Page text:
By Jonah Nink | @RedLineProject | Posted: Sunday, March 21, 2021
Chicago’s rise in opioid deaths coincides with a nationwide spike in drug overdoses. The CDC reported last year that 80,000 people died of from drug within a 12 month reporting period ending in May 2020.
Overdose related deaths were already on the rise before the COVID-19 pandemic, but experts have stated that the pandemic may has made the situation even more complex.
For example, the pandemic forced need social services to temporarily cease operation. Other experts have pointed toward the rise of stress due to pandemic safety measures and unemployment.
A 2018 study conducted by the Chicago Department of Public Health found that the majority of reported opioid misuse incidents did not involve medications obtained through prescriptions.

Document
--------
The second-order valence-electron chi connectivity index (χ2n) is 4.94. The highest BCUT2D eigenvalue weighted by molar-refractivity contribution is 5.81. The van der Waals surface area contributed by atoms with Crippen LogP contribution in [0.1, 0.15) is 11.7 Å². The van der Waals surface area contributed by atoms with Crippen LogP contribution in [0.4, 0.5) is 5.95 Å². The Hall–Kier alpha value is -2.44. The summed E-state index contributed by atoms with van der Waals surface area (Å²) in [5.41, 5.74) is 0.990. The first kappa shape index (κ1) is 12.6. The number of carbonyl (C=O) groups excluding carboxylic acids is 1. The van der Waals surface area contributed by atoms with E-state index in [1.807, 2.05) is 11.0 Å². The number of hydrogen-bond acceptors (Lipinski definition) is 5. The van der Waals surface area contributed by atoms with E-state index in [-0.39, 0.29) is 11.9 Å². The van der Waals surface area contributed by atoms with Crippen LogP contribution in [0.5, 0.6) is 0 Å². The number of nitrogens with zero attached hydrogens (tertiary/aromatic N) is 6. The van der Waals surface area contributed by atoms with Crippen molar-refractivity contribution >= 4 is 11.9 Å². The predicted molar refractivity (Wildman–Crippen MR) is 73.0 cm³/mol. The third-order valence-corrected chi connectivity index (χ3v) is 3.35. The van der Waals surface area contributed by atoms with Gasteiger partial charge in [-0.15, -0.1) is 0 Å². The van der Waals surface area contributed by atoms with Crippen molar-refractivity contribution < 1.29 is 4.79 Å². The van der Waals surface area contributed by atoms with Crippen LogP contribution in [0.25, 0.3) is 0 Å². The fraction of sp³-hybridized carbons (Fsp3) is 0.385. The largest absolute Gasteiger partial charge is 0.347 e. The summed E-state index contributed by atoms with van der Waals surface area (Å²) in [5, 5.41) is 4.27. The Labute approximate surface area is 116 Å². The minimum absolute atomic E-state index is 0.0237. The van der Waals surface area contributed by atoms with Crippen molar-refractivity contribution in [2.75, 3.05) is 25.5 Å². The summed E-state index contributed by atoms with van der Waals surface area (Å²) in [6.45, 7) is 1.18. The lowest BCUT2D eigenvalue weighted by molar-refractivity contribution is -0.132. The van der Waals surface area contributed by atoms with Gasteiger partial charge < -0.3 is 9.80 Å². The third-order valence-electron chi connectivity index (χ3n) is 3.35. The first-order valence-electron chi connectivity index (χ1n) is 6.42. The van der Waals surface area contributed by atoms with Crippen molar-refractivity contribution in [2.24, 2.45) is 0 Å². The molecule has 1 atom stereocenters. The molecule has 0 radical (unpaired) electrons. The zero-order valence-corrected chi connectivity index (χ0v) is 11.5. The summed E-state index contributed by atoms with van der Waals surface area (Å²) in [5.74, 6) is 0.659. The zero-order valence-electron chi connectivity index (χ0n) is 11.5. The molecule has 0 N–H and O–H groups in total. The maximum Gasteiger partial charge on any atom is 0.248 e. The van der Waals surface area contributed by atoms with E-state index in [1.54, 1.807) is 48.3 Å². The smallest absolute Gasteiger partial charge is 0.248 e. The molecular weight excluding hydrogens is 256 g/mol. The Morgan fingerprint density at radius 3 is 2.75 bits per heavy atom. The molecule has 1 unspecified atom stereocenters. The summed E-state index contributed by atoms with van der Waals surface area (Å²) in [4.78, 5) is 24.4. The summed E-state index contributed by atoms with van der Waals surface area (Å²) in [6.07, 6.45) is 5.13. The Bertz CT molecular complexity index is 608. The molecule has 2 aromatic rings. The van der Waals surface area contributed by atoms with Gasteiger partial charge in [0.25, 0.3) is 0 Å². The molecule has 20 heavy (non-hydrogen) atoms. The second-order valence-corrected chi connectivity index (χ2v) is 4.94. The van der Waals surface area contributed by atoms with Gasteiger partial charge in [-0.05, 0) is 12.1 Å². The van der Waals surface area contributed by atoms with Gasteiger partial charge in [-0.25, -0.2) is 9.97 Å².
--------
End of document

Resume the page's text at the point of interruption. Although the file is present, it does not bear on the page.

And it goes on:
Siixty-three percent of deaths were linked to Fentanyl, a highly potent painkiller. A large portion of deaths involved the mixing of multiple substances and street drugs.
Drug overdose rates are high among low-income African American community areas such as Austin, which saw 1,010 opioid-related emergency medical service responses in 2018 alone. Overdose rates among African Americans in Chicago was also high.
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